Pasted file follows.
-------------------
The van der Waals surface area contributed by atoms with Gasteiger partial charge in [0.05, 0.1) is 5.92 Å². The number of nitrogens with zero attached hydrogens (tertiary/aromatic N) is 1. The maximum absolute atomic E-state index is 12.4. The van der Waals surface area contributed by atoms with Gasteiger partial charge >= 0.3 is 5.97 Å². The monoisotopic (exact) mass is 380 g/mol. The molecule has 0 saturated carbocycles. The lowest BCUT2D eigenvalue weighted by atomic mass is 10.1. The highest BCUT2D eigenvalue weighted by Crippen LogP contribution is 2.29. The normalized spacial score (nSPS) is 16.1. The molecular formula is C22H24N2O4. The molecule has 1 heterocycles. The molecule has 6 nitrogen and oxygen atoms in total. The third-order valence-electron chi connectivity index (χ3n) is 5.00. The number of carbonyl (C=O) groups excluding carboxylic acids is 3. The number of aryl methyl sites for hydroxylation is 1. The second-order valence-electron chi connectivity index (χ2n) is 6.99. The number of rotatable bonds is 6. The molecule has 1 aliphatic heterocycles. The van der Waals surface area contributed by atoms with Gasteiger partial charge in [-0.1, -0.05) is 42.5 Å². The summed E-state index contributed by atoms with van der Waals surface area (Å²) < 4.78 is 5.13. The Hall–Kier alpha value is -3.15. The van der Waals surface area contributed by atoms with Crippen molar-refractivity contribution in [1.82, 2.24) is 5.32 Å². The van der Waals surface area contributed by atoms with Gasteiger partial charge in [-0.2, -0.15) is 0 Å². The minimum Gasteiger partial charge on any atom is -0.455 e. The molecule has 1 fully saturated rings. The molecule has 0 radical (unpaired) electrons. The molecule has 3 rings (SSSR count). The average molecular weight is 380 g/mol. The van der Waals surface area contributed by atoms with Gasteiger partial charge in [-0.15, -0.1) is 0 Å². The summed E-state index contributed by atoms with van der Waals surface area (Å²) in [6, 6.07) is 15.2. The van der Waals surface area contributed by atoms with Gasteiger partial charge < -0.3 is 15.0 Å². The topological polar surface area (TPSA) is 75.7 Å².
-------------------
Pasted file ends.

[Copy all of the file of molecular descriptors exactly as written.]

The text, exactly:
The van der Waals surface area contributed by atoms with Gasteiger partial charge in [0.05, 0.1) is 5.92 Å². The number of nitrogens with zero attached hydrogens (tertiary/aromatic N) is 1. The maximum absolute atomic E-state index is 12.4. The van der Waals surface area contributed by atoms with Gasteiger partial charge >= 0.3 is 5.97 Å². The monoisotopic (exact) mass is 380 g/mol. The molecule has 0 saturated carbocycles. The lowest BCUT2D eigenvalue weighted by atomic mass is 10.1. The highest BCUT2D eigenvalue weighted by Crippen LogP contribution is 2.29. The normalized spacial score (nSPS) is 16.1. The molecular formula is C22H24N2O4. The molecule has 1 heterocycles. The molecule has 6 nitrogen and oxygen atoms in total. The third-order valence-electron chi connectivity index (χ3n) is 5.00. The number of carbonyl (C=O) groups excluding carboxylic acids is 3. The number of aryl methyl sites for hydroxylation is 1. The second-order valence-electron chi connectivity index (χ2n) is 6.99. The number of rotatable bonds is 6. The molecule has 1 aliphatic heterocycles. The van der Waals surface area contributed by atoms with Gasteiger partial charge in [-0.1, -0.05) is 42.5 Å². The summed E-state index contributed by atoms with van der Waals surface area (Å²) < 4.78 is 5.13. The Hall–Kier alpha value is -3.15. The van der Waals surface area contributed by atoms with Crippen molar-refractivity contribution in [1.82, 2.24) is 5.32 Å². The van der Waals surface area contributed by atoms with Gasteiger partial charge in [-0.2, -0.15) is 0 Å². The minimum Gasteiger partial charge on any atom is -0.455 e. The molecule has 1 fully saturated rings. The molecule has 0 radical (unpaired) electrons. The molecule has 3 rings (SSSR count). The average molecular weight is 380 g/mol. The van der Waals surface area contributed by atoms with Gasteiger partial charge in [-0.15, -0.1) is 0 Å². The summed E-state index contributed by atoms with van der Waals surface area (Å²) in [6, 6.07) is 15.2. The van der Waals surface area contributed by atoms with Gasteiger partial charge < -0.3 is 15.0 Å². The topological polar surface area (TPSA) is 75.7 Å².